Benoît Pioulard – Précis

Much ado has been made about 22 year old Benoît Pioulard (real name: Thomas Meluch). Some are singing his praises while others write him off as an inexperienced charlatan. However, the fact that Précis is so astounding has next to nothing to do with his young age. Meluch has managed to produce an album so full of poise and beauty it would be a total shame to dismiss it.

First there’s his voice. Elliott Smith is a decent reference point but Meluch bears an even stronger resemblance to The One A.M. Radio’s Hrishikesh Hirway. Then there’s the sound of Précis which combines rickety acoustic guitar with elements of Brian Eno’s ambient works and to a lesser extent some processed guitar in the vein of Christian Fennesz. The entire thing is literally dripping with reverb including Meluch’s vocals. Unlike other artists or bands who sometimes use reverb to disguise the flaws in their songwriting, on Précis it establishes an interesting dichotomy of distance and warmth. Right down to the cover art the album plays like a photograph taken with vaseline smeared across the camera lens.

“La Guerre de Sept Ans” which translates as “The Seven Year War” is an instrumental guitar piece that leads into “Together & Down.” This track’s crooned vocals and clip-clopping percussion set the tone for all of the non-instrumental album tracks. Meluch’s guitar strumming on top of this is like a feather falling on a pond. The overall effect is achingly gorgeous. Other tracks on the record conform to this template without falling into the trap of becoming tedious and boring. Meluch’s songcraft is some of the finest I’ve seen this year from a new artist next to Beirut’s Zach Condon. “Moth Wings” sounds like an outtake from Ambient 2: The Plateaux of Mirror (one of my all time favorite Eno records). “Palimend” is another of the album’s highlights, with delicate fingerpicked guitar parts, wood block percussion, and tinkling bells.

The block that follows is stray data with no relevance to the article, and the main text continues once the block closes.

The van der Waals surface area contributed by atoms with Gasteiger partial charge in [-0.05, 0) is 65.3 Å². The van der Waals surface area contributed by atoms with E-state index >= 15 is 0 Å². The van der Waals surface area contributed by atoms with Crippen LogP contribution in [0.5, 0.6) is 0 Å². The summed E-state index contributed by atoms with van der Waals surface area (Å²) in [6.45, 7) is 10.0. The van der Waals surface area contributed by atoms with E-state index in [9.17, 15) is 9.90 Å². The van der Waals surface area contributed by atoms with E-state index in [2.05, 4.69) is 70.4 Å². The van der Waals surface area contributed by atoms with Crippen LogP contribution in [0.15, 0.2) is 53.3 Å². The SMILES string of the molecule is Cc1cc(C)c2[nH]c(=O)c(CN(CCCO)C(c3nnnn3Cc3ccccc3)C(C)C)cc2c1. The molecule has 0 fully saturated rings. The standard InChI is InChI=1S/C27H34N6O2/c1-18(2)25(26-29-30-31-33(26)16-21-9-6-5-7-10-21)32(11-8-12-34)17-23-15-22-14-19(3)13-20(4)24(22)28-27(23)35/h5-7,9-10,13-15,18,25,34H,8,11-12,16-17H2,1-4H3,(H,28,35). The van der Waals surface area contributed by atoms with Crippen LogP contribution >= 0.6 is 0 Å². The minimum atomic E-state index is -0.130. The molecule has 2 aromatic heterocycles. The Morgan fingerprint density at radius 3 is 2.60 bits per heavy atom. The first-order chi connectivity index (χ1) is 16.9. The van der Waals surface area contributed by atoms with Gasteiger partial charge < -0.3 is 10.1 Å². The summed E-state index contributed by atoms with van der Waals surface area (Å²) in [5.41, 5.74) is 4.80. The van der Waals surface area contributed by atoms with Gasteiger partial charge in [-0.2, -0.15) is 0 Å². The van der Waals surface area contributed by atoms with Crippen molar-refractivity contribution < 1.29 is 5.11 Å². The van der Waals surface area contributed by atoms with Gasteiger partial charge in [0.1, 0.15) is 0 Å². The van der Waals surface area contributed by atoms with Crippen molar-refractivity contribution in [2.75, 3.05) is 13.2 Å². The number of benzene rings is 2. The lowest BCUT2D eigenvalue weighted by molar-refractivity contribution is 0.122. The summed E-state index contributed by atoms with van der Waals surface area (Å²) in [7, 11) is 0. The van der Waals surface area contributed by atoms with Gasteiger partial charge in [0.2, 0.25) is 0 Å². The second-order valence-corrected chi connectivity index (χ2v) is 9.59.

To sit and pick apart the songs one-by-one would do the record a great injustice. It sounds and plays like an extremely cohesive whole. Each song leads perfectly into the next but is easily strong enough to stand on its own. Rarely does an artist or album come along this fully formed this early on. If we’re lucky enough to get a second Benoît Pioulard record he’s going to have a hard time topping this one.

2006 has been a landmark year for Kranky. Tim Hecker’s Harmony in Ultraviolet and Keith Fullerton Whitman’s Lisbon are nearly flawless. That’s not even counting the other awesome releases by Chihei Hatakeyama and Charalambides which are both incredibly good. With the addition of Précis the label is nearly batting 1000. Benoît Pioulard’s debut for the label is easily among the year’s best.